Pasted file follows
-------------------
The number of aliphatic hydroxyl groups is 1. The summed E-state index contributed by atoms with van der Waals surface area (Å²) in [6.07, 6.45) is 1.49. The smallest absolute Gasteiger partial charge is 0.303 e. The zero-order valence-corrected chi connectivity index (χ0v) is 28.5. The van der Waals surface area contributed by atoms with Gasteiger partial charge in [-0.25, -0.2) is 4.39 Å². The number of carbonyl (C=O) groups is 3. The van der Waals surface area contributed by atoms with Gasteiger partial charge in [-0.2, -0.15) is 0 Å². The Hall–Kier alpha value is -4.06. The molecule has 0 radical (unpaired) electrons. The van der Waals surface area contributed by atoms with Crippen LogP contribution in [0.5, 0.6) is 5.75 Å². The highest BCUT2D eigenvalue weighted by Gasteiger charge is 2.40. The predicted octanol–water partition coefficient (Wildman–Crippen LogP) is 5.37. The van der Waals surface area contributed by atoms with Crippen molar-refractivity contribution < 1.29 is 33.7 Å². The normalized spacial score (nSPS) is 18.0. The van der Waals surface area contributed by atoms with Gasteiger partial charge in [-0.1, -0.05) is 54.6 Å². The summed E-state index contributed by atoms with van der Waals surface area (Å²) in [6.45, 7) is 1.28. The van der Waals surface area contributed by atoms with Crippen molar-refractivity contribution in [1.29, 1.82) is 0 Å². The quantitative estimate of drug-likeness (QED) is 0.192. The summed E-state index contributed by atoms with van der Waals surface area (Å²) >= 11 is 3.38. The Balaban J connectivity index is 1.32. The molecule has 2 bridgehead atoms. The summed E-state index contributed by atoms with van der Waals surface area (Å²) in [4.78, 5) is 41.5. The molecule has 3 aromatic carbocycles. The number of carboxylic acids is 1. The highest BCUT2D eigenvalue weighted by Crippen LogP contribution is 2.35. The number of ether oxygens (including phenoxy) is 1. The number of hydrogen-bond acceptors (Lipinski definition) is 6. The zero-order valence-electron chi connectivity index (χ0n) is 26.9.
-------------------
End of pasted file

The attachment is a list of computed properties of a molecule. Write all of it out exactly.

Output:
The number of aliphatic hydroxyl groups is 1. The summed E-state index contributed by atoms with van der Waals surface area (Å²) in [6.07, 6.45) is 1.49. The smallest absolute Gasteiger partial charge is 0.303 e. The zero-order valence-corrected chi connectivity index (χ0v) is 28.5. The van der Waals surface area contributed by atoms with Gasteiger partial charge in [-0.25, -0.2) is 4.39 Å². The number of carbonyl (C=O) groups is 3. The van der Waals surface area contributed by atoms with Gasteiger partial charge in [-0.2, -0.15) is 0 Å². The Hall–Kier alpha value is -4.06. The molecule has 0 radical (unpaired) electrons. The van der Waals surface area contributed by atoms with Crippen LogP contribution in [0.5, 0.6) is 5.75 Å². The highest BCUT2D eigenvalue weighted by Gasteiger charge is 2.40. The predicted octanol–water partition coefficient (Wildman–Crippen LogP) is 5.37. The van der Waals surface area contributed by atoms with Crippen molar-refractivity contribution < 1.29 is 33.7 Å². The normalized spacial score (nSPS) is 18.0. The van der Waals surface area contributed by atoms with Gasteiger partial charge in [-0.1, -0.05) is 54.6 Å². The summed E-state index contributed by atoms with van der Waals surface area (Å²) in [6.45, 7) is 1.28. The van der Waals surface area contributed by atoms with Crippen molar-refractivity contribution in [1.29, 1.82) is 0 Å². The quantitative estimate of drug-likeness (QED) is 0.192. The summed E-state index contributed by atoms with van der Waals surface area (Å²) >= 11 is 3.38. The Balaban J connectivity index is 1.32. The molecule has 2 bridgehead atoms. The summed E-state index contributed by atoms with van der Waals surface area (Å²) in [4.78, 5) is 41.5. The molecule has 3 aromatic carbocycles. The number of carboxylic acids is 1. The highest BCUT2D eigenvalue weighted by Crippen LogP contribution is 2.35. The number of ether oxygens (including phenoxy) is 1. The number of hydrogen-bond acceptors (Lipinski definition) is 6. The zero-order valence-electron chi connectivity index (χ0n) is 26.9.